Advertising a pet sitting business

There are two main ways of promoting any business; marketing and advertising. These are two different things and shouldn’t be confused. There are many definitions of both concepts but I like these:

  • Marketing “is the art of inspiring desire that leads to action.” Jerry Beale.
  • Advertising is bringing a product/service to the attention of (potential) customers.
Both marketing and advertising are essential for a new business to grow and thrive, but for a pet sitting business I think that advertising becomes less important over time and marketing, more important. This is down to the relational nature of choosing someone to look after your beloved pets. One way to look at this, is to think of advertising as informational and marketing as relational.
Ways of advertising a pet sitting business

Each type of advertising listed has been rated for effectiveness for a pet sitting business from 1 to 10, where 1 is barely effective and 10 is extremely effective.*

  • Word of mouth – for example, talking to attendees via a stand at a dog show in your area. This method can  involve written information, such as when you pass over of a business card to someone you meet out walking dogs. (6)
  • Recommendation – for example, when a client of yours recommends you to a work colleague. Essentially word of mouth from a person who has used your service. (10)
  • Google AdWords – this is where you pay Google to feature your advert on the first page for a relevant search. You only pay when the searcher clicks through the advert to your website. These adverts appear to the right and also above the organic listings. (8)
  • Organic first page ranking for your website on Google – this is when, by building an information rich site, that is regularly updated, optimised for search engines to find and well linked from other sites and blogs, you rank on the first page of Google for a relevant search. (10)
  • Flyer and business cards left at a vet with whom you have relationship – these are then distributed by the receptionist or vet and serve as a personal recommendation of sorts. (7)
  • Flyer and business cards left with any other vet – here the people do not know who you are and are less likely to be ready to recommend you. In this scenario, your information will usually be presented alongside that of any other similar businesses who have left their advertising material at the surgery. (variable 1 to 5)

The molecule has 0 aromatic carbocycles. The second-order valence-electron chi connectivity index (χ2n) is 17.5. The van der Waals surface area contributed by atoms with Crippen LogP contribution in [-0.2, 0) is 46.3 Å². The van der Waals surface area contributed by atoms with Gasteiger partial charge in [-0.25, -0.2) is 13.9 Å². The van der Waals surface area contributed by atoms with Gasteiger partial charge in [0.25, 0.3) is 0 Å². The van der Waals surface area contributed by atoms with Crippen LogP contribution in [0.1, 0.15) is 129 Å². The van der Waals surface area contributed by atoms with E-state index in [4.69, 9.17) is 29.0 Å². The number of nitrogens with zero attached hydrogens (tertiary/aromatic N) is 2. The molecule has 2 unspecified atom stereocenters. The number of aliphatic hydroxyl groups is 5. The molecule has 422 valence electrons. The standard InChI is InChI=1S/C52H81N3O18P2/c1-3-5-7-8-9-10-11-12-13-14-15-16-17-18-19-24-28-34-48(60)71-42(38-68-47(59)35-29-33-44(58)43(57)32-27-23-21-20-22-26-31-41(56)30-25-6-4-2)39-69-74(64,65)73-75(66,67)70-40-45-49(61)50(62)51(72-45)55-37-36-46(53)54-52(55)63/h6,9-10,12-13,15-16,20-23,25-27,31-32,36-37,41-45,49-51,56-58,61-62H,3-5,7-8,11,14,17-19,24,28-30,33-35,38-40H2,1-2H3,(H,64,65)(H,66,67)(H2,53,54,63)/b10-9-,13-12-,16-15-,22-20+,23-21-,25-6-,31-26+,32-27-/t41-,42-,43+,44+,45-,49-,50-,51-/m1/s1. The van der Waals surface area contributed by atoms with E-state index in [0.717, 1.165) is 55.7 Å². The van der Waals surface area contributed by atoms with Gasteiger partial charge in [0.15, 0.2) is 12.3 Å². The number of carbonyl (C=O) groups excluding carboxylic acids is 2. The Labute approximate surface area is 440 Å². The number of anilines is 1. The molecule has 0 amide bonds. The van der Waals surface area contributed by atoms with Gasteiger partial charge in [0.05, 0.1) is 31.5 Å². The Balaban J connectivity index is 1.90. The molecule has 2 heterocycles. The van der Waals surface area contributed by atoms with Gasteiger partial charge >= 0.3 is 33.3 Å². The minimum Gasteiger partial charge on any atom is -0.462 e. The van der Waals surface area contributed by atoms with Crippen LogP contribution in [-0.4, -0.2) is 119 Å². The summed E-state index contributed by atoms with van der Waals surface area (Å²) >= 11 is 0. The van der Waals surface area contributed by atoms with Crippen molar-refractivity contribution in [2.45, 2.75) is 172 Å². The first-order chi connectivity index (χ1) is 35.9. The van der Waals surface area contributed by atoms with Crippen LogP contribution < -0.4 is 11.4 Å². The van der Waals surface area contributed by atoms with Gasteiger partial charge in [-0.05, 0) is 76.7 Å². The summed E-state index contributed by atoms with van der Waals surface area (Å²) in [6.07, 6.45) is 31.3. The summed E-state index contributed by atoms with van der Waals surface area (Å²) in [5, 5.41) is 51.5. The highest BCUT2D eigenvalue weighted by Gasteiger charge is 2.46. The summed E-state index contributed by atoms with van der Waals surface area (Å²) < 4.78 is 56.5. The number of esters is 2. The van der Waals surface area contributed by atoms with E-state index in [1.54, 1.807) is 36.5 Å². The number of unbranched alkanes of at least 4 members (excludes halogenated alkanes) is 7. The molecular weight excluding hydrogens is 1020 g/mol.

• Leafleting an area – for example posting an A5 flyer or business card through the doors of an estate in your area. (2)
  • Social media, especially Facebook – for example having a thriving Facebook page with useful information, photos, videos and events. (6)
  • Cards in post office or shop window – usually, these are printed postcards of A5 flyers. (2)
  • Newspaper advert – often placed in a local newspaper or  free paper. (1)
  • Listing on online sites such as Gumtree – these sites take paid advertisements and you can pay extra to have your advert placed at the top of the listing for your category of business. These sites tend to be seen as places to pick up a bargain and customers are just as likely to go with the cheap, often uninsured dog walkers that abound. (2)
  • Listing on pet specific agency-type online sites, such as Dog Walking Now – these sites essentially introduce service users to service providers, and usually charge a fee for doing so. I’ve never had a successful client introduction through one of these sites, but you might get lucky.  (variable 1 to 5)

*Based on my own experience, the comments of other pet sitters and research into Google ranking.

You may notice a pattern – information is more effective when it is targeted specifically at a dog-owning audience, but relationship is always more powerful. Ranking highly on Google is the exception to this.

advertising a pet sitting business
AdWords will put you straight onto the first page of Google. Beware of cold callers who promise to get you there organically in a matter of weeks.

I would suggest choosing advertising methods that you think will give you the best return within your budget of both money and time. Then monitor how your clients found out about you, to see what works for your area and type of business.


I used many of the above methods when I was starting up, but over recent years I have settled on four alongside continually building my website to increase its organic ranking. These are:

  1. Recommendation (my holy grail).
  2. Google AdWords
  3. Facebook (occasionally paid adverts)
  4. Publicity material in my vet’s surgery

I currently only pay for the Google advertising and the occasional Facebook campaign. AdWords is charged on a daily basis and you only pay when someone searches, sees your advert and then clicks through to your website. I pay around £1 a day, which is a tiny campaign, but I still get the majority of my clients through Google. I am aiming towards my business website ranking highly organically and then I will stop using AdWords continually. This, of course, requires building the site over time.